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How Your Congregation Can Satisfy Spiritual Hunger

14 Jun


Longing for a meaningful relationship with God, many Christians are not sure how to take steps to more faithfully follow Jesus. Unless congregations get intentional about satisfying that deep desire, the hunger will remain. If this need remains unmet, one might be tempted in time to decide there is nothing more to a spiritual life. Complacency often follows. In fact, one in four Episcopal Churches have no sense that a spiritual transformation is possible according to work by Renewal Works, a ministry of the Episcopal Church agency Forward Movement.

Diagnosing where you are
The four stages of spiritual growth rank across a continuum:

  •  those who are exploring the faith, 
  •  those who are growing in faith, 
  •  those who are going deeper in faith, and 
  •  those who hold faith at the center of their lives.

Nearly three quarters of Episcopalians (73%) identify in the first two stages when parishioners are “especially reliant on the church and its leadership to guide them into deeper spiritual life.” Yet, a longing for more remains with more than half of Episcopal congregations identified as hungry for more. What is needed is to give people the tools to make their faith real through daily practices of faith. In this, we all need a guide or mentor to get started.

Leading the change
“Leaders of vital congregations share these characteristics,” says the Rev. Jay Sidebotham who leads RenewalWorks, “they are humble, transparent and vulnerable as they lead others in the spiritual journey.”

You can read Jay’s reflections on Discipleship in the Episcopal Church Today and discover more at the RenewalWorks website. The main takeaway is that church leaders, including clergy and lay persons, will see more lives changed by the power of the Gospel when we both regularly teach and consistently model spiritual disciplines. Attending church is essential, but making faith real through daily, intentional practices is how real and lasting life change occurs. If the surveys are accurate, most Episcopalians have gone years since they talked to anyone about their beliefs and the practices of their faith, much less considered what practices might deepen that belief.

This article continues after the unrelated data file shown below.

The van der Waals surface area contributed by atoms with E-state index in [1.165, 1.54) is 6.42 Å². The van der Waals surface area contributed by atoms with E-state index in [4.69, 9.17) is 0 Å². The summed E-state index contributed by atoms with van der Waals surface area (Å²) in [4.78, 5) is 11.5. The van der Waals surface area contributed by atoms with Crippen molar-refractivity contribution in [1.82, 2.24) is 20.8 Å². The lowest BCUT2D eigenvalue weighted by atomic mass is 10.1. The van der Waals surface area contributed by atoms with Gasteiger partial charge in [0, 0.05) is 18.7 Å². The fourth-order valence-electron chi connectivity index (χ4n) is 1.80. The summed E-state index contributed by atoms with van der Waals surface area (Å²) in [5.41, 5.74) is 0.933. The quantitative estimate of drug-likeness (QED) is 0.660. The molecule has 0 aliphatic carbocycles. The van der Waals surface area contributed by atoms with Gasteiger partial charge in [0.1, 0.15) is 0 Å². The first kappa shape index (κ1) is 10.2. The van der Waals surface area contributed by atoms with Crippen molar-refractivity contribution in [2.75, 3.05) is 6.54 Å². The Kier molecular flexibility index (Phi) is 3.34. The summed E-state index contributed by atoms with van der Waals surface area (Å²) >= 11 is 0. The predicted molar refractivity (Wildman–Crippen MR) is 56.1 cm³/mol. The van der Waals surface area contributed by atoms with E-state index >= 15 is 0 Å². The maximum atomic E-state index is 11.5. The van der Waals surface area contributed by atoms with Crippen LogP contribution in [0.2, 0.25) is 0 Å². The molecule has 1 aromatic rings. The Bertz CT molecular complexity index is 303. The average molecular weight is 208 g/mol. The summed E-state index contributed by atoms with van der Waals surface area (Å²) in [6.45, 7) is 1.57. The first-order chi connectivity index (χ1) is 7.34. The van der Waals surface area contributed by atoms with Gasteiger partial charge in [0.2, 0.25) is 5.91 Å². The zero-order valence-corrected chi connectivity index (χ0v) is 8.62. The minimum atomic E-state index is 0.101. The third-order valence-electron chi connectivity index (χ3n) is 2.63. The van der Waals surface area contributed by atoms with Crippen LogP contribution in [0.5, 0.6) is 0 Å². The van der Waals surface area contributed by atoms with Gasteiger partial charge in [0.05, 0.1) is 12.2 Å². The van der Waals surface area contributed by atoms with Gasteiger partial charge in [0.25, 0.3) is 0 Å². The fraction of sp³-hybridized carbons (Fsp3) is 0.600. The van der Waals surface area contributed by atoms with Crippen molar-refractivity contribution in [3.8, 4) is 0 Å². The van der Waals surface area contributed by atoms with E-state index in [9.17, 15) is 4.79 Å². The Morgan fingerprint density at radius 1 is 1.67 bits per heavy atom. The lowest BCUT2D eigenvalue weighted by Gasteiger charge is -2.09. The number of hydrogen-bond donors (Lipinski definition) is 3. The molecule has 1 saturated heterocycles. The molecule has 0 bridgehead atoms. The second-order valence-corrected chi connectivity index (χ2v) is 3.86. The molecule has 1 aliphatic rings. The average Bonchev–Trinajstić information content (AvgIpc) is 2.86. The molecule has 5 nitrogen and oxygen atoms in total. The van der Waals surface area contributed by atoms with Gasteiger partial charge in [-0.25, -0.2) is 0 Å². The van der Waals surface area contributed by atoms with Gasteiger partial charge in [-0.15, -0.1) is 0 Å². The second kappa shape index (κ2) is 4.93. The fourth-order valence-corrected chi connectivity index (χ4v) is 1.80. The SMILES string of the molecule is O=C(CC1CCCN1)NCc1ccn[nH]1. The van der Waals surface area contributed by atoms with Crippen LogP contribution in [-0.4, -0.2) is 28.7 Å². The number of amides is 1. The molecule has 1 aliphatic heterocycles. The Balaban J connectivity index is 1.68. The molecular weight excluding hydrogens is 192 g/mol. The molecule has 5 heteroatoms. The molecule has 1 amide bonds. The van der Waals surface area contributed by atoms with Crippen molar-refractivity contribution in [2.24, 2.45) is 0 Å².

Beginning the shift
As you look to the fall, how might your congregation make a shift? Would you like to try Sharing Faith Dinners, a ready-made plan from the Diocese of Texas for talking about your faith in a way that works well for Episcopalians? Or perhaps you want to start a group meeting each week to pray Morning or Evening Prayer together as a way to support one another in praying these Daily Offices every day individually. Or might you start a new weekly Bible Study and dive together into the Gospels (if you wonder how to lead a group, try the Serendipity Study Bible with a Bible study in a side column for all 66 books of the Bible).

While the approach each congregation will take depends on the local context, every church can find ways to move from complacency to challenge when it comes to putting our faith into practice. Let me know how you are responding to this spiritual hunger so that I can share what’s working in your congregation with others.

Peace,
Frank
The Rev. Canon Frank Logue, Canon to the Ordinary

Note: RenewalWorks is building on the work of the Willow Creek Association and its REVEAL Spiritual Life Survey to compare Episcopalians to other denominations. Those who want to dig deeper may want to read The Role of Church, Pastor and Individual in Spiritual Growth and the REVEAL survey’s technical report as well as the book RISE by Cally Parkinson (NavPress, 2015).

 
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